Families heading to the beach this summer don’t need to pack a garbage rake. It was a different story when the City of Victoria dumped its refuse into the ocean. Back then, bringing a rake to the beach along with towels and a lunch was a good idea.
For fifty years, from 1908 to 1958, municipal workers loaded garbage on scows at the city's garbage wharf near the Blue Bridge on Johnson Street. A tug towed the scows past Ogden Point and dumped the garbage into the sea.
Most of it floated, and prevailing winds were from the south. Depending on tide and wind conditions, garbage could wash up on Dallas Road beaches before the scow tied up at the wharf. Tin cans, bottles, paper cartons, grapefruit skins and old shoes accumulated in Horseshoe Bay, Gonzales Bay and from Clover Point to Ogden Point. Long-time resident Roy Fletcher remembers especially heavy concentrations in Ross Bay. One March day in 1953, Esquimalt resident Roy Wellwood measured garbage stretching “300 feet long, three feet wide and six inches deep” on the beach at the foot of Lampson Street.
Defensive city officials pointed out beach trash could be from ships, not city scows. CPR ships, navy ships and ferries routinely threw all garbage overboard. "Follow the Birds to Vancouver Island," a popular tourism advertising slogan in the 1970s, referred to the clouds of gulls following every B. C. ferry, waiting for scraps dumped off the stern.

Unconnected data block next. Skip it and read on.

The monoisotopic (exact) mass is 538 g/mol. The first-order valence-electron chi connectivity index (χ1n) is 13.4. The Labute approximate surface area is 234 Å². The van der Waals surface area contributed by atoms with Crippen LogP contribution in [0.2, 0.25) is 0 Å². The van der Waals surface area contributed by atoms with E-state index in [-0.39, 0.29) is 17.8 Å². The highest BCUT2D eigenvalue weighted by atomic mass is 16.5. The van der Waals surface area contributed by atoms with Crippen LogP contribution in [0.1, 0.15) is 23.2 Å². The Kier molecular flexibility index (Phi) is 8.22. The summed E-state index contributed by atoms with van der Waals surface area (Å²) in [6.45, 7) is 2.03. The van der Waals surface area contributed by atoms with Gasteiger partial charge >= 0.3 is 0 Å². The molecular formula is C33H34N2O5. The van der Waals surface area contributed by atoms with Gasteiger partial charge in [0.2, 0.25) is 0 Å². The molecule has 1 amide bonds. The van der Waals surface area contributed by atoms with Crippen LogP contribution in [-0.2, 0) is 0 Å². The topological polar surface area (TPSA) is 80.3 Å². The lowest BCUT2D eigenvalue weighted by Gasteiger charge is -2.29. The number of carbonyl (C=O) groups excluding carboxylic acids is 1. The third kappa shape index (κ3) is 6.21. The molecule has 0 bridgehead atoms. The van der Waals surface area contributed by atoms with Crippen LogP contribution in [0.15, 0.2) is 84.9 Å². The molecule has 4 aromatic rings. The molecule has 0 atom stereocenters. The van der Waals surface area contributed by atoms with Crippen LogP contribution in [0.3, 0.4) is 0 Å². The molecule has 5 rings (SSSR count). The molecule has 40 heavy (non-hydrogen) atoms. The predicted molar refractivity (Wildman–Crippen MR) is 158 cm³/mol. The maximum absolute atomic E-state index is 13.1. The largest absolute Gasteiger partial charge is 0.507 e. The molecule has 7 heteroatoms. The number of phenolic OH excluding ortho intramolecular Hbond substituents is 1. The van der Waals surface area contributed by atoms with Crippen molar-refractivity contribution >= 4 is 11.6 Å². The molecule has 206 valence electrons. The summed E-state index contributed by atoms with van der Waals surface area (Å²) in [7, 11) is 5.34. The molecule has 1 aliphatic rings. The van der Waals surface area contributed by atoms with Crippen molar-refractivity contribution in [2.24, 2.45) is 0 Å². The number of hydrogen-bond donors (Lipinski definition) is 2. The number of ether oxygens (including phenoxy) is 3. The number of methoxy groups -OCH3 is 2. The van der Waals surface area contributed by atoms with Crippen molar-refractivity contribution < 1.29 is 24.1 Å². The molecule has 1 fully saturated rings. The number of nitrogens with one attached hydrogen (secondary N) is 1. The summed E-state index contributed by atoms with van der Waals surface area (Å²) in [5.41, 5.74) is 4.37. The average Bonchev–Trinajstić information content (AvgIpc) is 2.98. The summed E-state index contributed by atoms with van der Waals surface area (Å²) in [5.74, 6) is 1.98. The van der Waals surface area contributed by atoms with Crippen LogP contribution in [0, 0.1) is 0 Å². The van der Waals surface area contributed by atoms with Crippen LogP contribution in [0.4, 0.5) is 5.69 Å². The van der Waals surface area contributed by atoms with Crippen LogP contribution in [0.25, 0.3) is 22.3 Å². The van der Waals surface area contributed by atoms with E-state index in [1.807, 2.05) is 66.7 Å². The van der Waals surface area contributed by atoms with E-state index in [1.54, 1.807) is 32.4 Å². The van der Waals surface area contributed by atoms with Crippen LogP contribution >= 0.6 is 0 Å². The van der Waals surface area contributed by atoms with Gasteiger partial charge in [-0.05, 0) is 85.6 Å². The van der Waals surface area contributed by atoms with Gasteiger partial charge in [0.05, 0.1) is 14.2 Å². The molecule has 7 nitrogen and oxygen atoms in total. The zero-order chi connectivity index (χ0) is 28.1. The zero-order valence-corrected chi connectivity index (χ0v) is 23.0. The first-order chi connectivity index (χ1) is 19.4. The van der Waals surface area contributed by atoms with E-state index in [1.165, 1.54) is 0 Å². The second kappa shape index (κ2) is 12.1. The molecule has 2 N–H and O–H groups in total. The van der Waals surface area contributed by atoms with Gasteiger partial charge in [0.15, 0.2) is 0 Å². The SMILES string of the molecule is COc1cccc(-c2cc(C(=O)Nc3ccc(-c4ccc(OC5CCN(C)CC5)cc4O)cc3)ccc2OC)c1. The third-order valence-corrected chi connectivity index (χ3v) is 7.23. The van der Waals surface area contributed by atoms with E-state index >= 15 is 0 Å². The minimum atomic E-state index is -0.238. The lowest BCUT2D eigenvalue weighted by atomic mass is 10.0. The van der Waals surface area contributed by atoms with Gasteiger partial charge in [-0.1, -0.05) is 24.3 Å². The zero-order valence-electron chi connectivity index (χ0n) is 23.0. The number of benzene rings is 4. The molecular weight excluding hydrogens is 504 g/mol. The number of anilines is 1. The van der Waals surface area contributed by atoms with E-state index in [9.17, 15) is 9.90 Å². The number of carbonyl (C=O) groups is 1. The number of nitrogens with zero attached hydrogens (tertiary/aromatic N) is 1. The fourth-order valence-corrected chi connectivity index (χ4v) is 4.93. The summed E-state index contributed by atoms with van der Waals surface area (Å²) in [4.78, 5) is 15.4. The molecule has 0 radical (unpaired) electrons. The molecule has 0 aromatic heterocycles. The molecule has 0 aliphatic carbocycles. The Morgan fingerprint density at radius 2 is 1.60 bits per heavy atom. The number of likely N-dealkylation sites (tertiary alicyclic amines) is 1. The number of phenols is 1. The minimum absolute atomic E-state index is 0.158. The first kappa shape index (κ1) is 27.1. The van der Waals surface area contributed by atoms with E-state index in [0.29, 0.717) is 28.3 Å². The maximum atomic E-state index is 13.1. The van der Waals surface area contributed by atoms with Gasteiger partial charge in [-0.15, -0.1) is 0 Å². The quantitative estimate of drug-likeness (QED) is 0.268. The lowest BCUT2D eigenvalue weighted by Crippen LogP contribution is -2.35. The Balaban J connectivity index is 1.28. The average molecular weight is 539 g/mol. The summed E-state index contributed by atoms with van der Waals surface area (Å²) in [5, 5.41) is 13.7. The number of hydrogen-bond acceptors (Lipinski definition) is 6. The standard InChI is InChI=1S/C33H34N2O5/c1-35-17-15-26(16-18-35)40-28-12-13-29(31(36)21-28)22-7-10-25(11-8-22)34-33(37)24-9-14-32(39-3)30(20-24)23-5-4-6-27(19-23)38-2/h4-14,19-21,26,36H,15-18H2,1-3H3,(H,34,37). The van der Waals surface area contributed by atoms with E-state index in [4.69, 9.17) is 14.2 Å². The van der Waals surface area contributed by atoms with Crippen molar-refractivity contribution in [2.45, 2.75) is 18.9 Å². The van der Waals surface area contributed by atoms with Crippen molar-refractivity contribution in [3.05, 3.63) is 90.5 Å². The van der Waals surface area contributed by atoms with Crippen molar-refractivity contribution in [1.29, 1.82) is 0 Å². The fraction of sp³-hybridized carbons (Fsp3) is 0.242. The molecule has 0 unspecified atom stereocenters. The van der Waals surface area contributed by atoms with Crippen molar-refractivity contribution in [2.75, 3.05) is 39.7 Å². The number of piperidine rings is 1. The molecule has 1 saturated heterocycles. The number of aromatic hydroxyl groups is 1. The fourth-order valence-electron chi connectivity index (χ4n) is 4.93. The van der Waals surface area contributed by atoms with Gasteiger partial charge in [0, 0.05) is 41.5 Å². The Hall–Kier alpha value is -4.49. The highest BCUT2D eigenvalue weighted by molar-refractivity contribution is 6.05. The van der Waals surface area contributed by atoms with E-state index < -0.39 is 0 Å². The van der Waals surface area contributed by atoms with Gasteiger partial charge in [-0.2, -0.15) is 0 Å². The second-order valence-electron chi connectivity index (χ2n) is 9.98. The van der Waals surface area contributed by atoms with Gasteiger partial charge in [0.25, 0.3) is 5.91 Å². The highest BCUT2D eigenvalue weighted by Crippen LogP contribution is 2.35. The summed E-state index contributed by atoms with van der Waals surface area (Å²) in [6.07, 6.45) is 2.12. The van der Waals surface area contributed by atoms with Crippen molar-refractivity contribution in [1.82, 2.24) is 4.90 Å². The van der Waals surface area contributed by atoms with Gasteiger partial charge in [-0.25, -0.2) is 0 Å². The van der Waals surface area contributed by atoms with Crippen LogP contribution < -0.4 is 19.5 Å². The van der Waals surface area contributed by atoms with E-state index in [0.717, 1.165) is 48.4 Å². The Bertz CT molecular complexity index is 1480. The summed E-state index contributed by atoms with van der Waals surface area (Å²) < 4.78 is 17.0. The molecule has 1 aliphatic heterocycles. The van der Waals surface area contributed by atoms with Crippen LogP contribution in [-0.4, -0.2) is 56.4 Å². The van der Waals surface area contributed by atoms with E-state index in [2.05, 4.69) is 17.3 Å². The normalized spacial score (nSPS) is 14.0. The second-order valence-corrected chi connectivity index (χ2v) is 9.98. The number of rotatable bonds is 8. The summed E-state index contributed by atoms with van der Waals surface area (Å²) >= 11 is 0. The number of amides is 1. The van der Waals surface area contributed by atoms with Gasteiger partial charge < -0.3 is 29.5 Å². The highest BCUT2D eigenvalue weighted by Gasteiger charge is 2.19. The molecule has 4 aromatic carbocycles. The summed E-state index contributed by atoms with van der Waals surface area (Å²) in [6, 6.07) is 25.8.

Ship garbage was minimal compared to vast quantities dumped by the city. According to the Daily Colonist, a total of 26,000 tons was loaded into scows and dumped at sea in 1952. That total included garbage trucked from Oak Bay and Esquimalt to Victoria's garbage wharf.
Jim Hume worked as a deckhand dumping the mess into the sea. Not yet a distinguished journalist and desperate for money in 1948, Hume applied for work at the city garbage wharf. Hired on condition he start immediately, he was forced to dump the first scow load dressed in his interview clothes--a suit, tie and polished shoes. Tormenting the greenhorn Brit further, the wharf crew organized a betting pool, certain he couldn't last two weeks. Hume describes sticking it out through “a stinking summer, a rain soaked fall, a frozen-ropes winter and an unfresh spring.” Not many men lasted an entire year on the scows. But not many felt so insulted and angry their first day, either.
The city’s huge garbage operation stretched along the upper harbour from Swift Street to Herald Street. Men tossed wood, boxes and sofas into a beehive burner kept going 24 hours a day. Garbage trucks dumped load after load into a gigantic trough. From there, it travelled through a crusher and onto a conveyor belt, filling three scows in rotation.
In good weather, a tug dragged scows the distance specified in the city contract: “...not less than 15 cables (about 1.7 miles) in a southerly direction from a line joining Macaulay Point and Brotchie Ledge light.” If it was stormy, the captain sounded the whistle to dump the load just past the Ogden Point breakwater. Hume, working alone and without a life jacket, used a long metal pole to unhook the scow’s side panels. Hinged at the top, the doors swung outward allowing garbage piled on the slanted floor to slide into the sea. He remembers “how disgustingly the doors worked and how sometimes they didn’t.” Swirling constantly above were thousands of screaming gulls. Even 57 years later, Hume still hates those gulls.